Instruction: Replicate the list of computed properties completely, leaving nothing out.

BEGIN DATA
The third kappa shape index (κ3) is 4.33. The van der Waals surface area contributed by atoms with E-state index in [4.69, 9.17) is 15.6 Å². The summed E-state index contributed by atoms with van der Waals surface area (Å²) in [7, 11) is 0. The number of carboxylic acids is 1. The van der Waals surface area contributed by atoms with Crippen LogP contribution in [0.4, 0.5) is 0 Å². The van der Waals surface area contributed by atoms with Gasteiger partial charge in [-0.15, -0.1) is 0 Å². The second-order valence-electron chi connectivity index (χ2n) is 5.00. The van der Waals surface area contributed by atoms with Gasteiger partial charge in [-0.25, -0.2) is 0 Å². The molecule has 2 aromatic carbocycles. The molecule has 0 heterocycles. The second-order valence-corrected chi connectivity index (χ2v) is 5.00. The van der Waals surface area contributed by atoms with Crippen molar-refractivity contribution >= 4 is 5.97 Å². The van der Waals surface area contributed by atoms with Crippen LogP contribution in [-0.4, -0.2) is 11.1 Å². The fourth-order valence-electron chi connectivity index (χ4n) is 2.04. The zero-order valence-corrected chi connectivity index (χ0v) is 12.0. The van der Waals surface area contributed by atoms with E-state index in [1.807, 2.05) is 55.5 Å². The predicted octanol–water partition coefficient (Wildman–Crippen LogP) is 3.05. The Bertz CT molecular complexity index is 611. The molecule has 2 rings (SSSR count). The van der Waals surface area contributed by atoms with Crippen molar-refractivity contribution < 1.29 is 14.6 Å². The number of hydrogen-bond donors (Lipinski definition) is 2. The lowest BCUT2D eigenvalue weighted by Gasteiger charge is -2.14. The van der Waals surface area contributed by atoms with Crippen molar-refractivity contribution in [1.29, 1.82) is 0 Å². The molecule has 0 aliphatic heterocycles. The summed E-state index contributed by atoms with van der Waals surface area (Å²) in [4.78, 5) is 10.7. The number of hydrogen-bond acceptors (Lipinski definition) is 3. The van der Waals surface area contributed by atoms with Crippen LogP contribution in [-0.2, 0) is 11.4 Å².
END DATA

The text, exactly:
The third kappa shape index (κ3) is 4.33. The van der Waals surface area contributed by atoms with E-state index in [4.69, 9.17) is 15.6 Å². The summed E-state index contributed by atoms with van der Waals surface area (Å²) in [7, 11) is 0. The number of carboxylic acids is 1. The van der Waals surface area contributed by atoms with Crippen LogP contribution in [0.4, 0.5) is 0 Å². The van der Waals surface area contributed by atoms with Gasteiger partial charge in [-0.15, -0.1) is 0 Å². The second-order valence-electron chi connectivity index (χ2n) is 5.00. The van der Waals surface area contributed by atoms with Gasteiger partial charge in [-0.25, -0.2) is 0 Å². The molecule has 2 aromatic carbocycles. The molecule has 0 heterocycles. The second-order valence-corrected chi connectivity index (χ2v) is 5.00. The van der Waals surface area contributed by atoms with Crippen molar-refractivity contribution >= 4 is 5.97 Å². The van der Waals surface area contributed by atoms with Crippen LogP contribution in [-0.4, -0.2) is 11.1 Å². The fourth-order valence-electron chi connectivity index (χ4n) is 2.04. The zero-order valence-corrected chi connectivity index (χ0v) is 12.0. The van der Waals surface area contributed by atoms with E-state index in [1.807, 2.05) is 55.5 Å². The predicted octanol–water partition coefficient (Wildman–Crippen LogP) is 3.05. The Bertz CT molecular complexity index is 611. The molecule has 2 rings (SSSR count). The van der Waals surface area contributed by atoms with Crippen molar-refractivity contribution < 1.29 is 14.6 Å². The number of hydrogen-bond donors (Lipinski definition) is 2. The lowest BCUT2D eigenvalue weighted by Gasteiger charge is -2.14. The van der Waals surface area contributed by atoms with Crippen molar-refractivity contribution in [1.29, 1.82) is 0 Å². The molecule has 0 aliphatic heterocycles. The summed E-state index contributed by atoms with van der Waals surface area (Å²) in [4.78, 5) is 10.7. The number of hydrogen-bond acceptors (Lipinski definition) is 3. The van der Waals surface area contributed by atoms with Crippen LogP contribution in [-0.2, 0) is 11.4 Å².